In the ensuing debate, delegations took the floor highlighting several human rights issues.
Ratification of Outstanding Human Rights Treaties
Many members states such as Estonia, Estawini, Fiji, Ghana, Latvia, and France noted that India is yet to ratify the Convention Against Torture (CAT-OP) and the 2nd Optional Protocol of the International Covenant on Civil and Political Rights, aimed at abolishing the death penalty. Many delegations such as Lithuania and France, recommended that India declare a moratorium on executions as a first step towards the death penalty’s abolition. Japan recommended that India ratify the International Convention on Protection of All Persons from Enforced Disappearances. Luxembourg suggested that India ratify the 1954 and 61 Conventions on Statelessness. These conventions encourage the development of a legal identity and establish a legal status that will help stateless persons access fundamental social and economic rights.
Freedom of Religion, Belief, & Minority Rights
India, since the last review cycle, has had increased cases of communal violence and religious discrimination.Ireland noted the discriminatory nature of the Citizenship Amendment Act 2019, which legitimises discrimination on religious grounds and is blatantly against both the Indian Constitution and international human rights law. As such, the Netherlands, Latvia, Germany, Holy Sea, Italy, and Switzerland proposed strengthening the implementation of laws that protect religious minorities and prosecute those committing or propagating violence against religious minorities and other marginalised groups and that the government ensure that states concerned repeal anti-conversion laws to comply with international human rights obligations. As a secular state, India must ensure that laws governing the freedom of religion and belief are fully enforced, taking into account the multi-religious and multicultural nature of India.
The Situation of Civil Society Organisations and Human Rights Defendenders in India
India has also seen a shrinking space for journalists and civil society obligations.
Consequently, many states showed concerns about the application of the Foreign Contribution Regulation Act 2010 (FCRA), through which six NGOs had their operating licences revoked. As such, Ireland, the US, and Switzerland advised India to improve the transparency of the licence adjudications related to FCRA and create easier pathways for NGOs to appeal adverse government decisions on FCRA licences. Furthermore, Luxembourg scrutinised the rights of human rights defenders and demanded the immediate release of all human rights defenders in detention. Switzerland and the US also asked for the revision of the Unlawful Activities Prevention Amendment Act and to assess its conformity with international law to ensure that it is not used against HRDs. Overall, most states such as Greece, Italy and Latvia, suggested continuing efforts to improve the legal framework of freedom of expression, including creating a safe space for journalists and civil society organisations.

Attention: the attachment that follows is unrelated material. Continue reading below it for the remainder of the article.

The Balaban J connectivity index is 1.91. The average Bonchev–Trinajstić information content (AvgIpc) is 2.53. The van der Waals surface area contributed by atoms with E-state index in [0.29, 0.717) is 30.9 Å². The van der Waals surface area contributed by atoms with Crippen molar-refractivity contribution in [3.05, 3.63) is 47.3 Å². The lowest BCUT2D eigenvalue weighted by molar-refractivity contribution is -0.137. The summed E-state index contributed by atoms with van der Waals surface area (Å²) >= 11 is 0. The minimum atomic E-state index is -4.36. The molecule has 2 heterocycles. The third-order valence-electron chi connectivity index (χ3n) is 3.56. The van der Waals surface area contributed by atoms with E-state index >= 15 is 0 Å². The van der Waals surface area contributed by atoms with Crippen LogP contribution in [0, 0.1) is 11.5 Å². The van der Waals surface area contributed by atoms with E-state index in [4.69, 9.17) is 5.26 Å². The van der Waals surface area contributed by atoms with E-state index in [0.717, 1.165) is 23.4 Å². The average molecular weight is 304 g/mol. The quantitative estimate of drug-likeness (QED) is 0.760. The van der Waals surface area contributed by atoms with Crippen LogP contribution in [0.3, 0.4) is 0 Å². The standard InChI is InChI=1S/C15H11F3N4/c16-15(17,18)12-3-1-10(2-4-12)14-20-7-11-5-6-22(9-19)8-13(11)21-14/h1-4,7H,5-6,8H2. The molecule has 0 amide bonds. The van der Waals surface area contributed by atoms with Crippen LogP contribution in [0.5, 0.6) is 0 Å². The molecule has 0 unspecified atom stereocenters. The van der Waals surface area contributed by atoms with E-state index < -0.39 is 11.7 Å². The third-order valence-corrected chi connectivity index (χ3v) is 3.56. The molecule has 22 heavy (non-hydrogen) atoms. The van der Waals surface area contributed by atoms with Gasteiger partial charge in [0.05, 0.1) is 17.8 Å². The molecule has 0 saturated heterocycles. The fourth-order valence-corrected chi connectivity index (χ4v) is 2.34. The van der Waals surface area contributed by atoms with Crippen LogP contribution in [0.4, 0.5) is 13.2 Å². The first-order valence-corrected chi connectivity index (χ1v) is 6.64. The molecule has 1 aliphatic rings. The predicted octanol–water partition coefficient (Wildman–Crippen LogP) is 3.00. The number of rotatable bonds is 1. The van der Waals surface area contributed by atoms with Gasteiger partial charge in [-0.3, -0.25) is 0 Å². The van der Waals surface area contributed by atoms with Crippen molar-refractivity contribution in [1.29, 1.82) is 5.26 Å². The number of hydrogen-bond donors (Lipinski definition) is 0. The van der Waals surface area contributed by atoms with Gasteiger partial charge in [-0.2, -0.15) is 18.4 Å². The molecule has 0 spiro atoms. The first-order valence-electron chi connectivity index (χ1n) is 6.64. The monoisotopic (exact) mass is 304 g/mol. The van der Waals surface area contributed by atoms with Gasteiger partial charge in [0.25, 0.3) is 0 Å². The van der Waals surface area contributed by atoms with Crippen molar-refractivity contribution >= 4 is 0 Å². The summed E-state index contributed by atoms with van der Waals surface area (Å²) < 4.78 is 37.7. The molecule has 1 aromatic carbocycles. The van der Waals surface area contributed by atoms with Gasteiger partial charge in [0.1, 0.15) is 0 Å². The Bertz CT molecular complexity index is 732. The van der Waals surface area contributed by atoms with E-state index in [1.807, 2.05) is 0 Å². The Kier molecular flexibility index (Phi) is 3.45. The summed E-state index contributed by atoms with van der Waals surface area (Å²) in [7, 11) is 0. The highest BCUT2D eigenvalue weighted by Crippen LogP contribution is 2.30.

Women’s and Child Rights
India was commended by many states for its initiatives taken to strengthen and ensure the safety and rights of children and women through improved access to healthcare and nutrition, education, improved maternity rate, and the enforcement of The Prohibition of Child Marriage (Amendment) Bill, 2021, which raised the marriage age for women from the 18 to 21 years of age. However,France and Niger also noted that India is yet to ratify the Optional Protocol in the Elimination of All forms of Discrimination Against Women (CEDAW) and the Convention of Discrimination Against Domestic Violence. Denmark and Iceland suggested that India improves enforcement mechanisms of legal provisions to prohibit discriminatory practices against women and girls in accordance with CEDAW. Further, the country must implement existing measures to ensure that adequate resources are set aside to strengthen girls’ education and women’s labour market participation. Finland, Netherlands, Latvia, Lebanon, and Liechtenstein advised India to take measures to stop violence against women with disabilities by implementing provisions of criminal laws pertaining to sexual violence. Going forward, India must adopt and implement a budgeted, multi-sectoral plan to curb violence against women and children and to empower them.
Position of Geneva International Center for Justice
The Geneva International Center for Justice (GICJ) urges India to take all essential measures to strengthen the country's human rights condition such as the ratification of all UN treaties, such as the CAT-OP to align its laws with international norms and law. We encourage India to progressively abolish the death penalty to guarantee the constitutional right of all its citizens. Being a secular state, India must also ensure freedom of expression and religion by lifting discriminatory laws and adopting a comprehensive national law to prosecute sectarian violence by individuals/groups propagating violence against religious minorities and other marginalised groups. Furthermore, as a democratic polity, India should strengthen legislative measures to protect the rights of and to create a safe space for journalists, civil society organisations, and human rights defenders operating in India.
GICJ supports the concerns and recommendations voiced by several countries to strengthen human rights and commends India for the progress made since the last UPR cycle on child rights, poverty alleviation, and the healthcare system for vulnerable persons in society.
UPR, Universal Periodic Review, 4th Cycle, India, Children's Rights, Poverty Alleviation, Healthcare, Human Rights, Geneva, Justice, Geneva4Justice, Geneva International Centre for Justice, GICJ